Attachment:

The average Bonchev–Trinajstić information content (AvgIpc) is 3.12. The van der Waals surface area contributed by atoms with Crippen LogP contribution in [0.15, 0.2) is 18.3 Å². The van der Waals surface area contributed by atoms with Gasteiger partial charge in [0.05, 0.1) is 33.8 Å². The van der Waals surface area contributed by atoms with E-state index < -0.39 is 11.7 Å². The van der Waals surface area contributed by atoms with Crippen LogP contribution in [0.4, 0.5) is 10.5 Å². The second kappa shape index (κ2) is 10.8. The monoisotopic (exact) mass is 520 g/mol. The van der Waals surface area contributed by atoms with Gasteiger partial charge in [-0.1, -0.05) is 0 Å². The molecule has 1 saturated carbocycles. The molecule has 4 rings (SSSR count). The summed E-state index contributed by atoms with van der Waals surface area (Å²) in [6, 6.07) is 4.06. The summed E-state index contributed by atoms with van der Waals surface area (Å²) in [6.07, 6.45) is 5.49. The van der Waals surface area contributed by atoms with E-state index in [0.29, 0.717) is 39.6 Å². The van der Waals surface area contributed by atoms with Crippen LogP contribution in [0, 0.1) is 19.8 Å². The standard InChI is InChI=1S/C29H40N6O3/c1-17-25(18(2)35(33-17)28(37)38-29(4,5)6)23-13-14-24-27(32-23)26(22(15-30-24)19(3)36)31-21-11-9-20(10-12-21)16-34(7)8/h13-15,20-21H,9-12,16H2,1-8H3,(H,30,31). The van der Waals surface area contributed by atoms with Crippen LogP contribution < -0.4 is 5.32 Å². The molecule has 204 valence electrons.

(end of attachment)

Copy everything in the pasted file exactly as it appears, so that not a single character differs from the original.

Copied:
The average Bonchev–Trinajstić information content (AvgIpc) is 3.12. The van der Waals surface area contributed by atoms with Crippen LogP contribution in [0.15, 0.2) is 18.3 Å². The van der Waals surface area contributed by atoms with Gasteiger partial charge in [0.05, 0.1) is 33.8 Å². The van der Waals surface area contributed by atoms with E-state index < -0.39 is 11.7 Å². The van der Waals surface area contributed by atoms with Crippen LogP contribution in [0.4, 0.5) is 10.5 Å². The second kappa shape index (κ2) is 10.8. The monoisotopic (exact) mass is 520 g/mol. The van der Waals surface area contributed by atoms with Gasteiger partial charge in [-0.1, -0.05) is 0 Å². The molecule has 1 saturated carbocycles. The molecule has 4 rings (SSSR count). The summed E-state index contributed by atoms with van der Waals surface area (Å²) in [6, 6.07) is 4.06. The summed E-state index contributed by atoms with van der Waals surface area (Å²) in [6.07, 6.45) is 5.49. The van der Waals surface area contributed by atoms with E-state index in [0.29, 0.717) is 39.6 Å². The van der Waals surface area contributed by atoms with Crippen LogP contribution in [0, 0.1) is 19.8 Å². The standard InChI is InChI=1S/C29H40N6O3/c1-17-25(18(2)35(33-17)28(37)38-29(4,5)6)23-13-14-24-27(32-23)26(22(15-30-24)19(3)36)31-21-11-9-20(10-12-21)16-34(7)8/h13-15,20-21H,9-12,16H2,1-8H3,(H,30,31). The van der Waals surface area contributed by atoms with Crippen LogP contribution < -0.4 is 5.32 Å². The molecule has 204 valence electrons.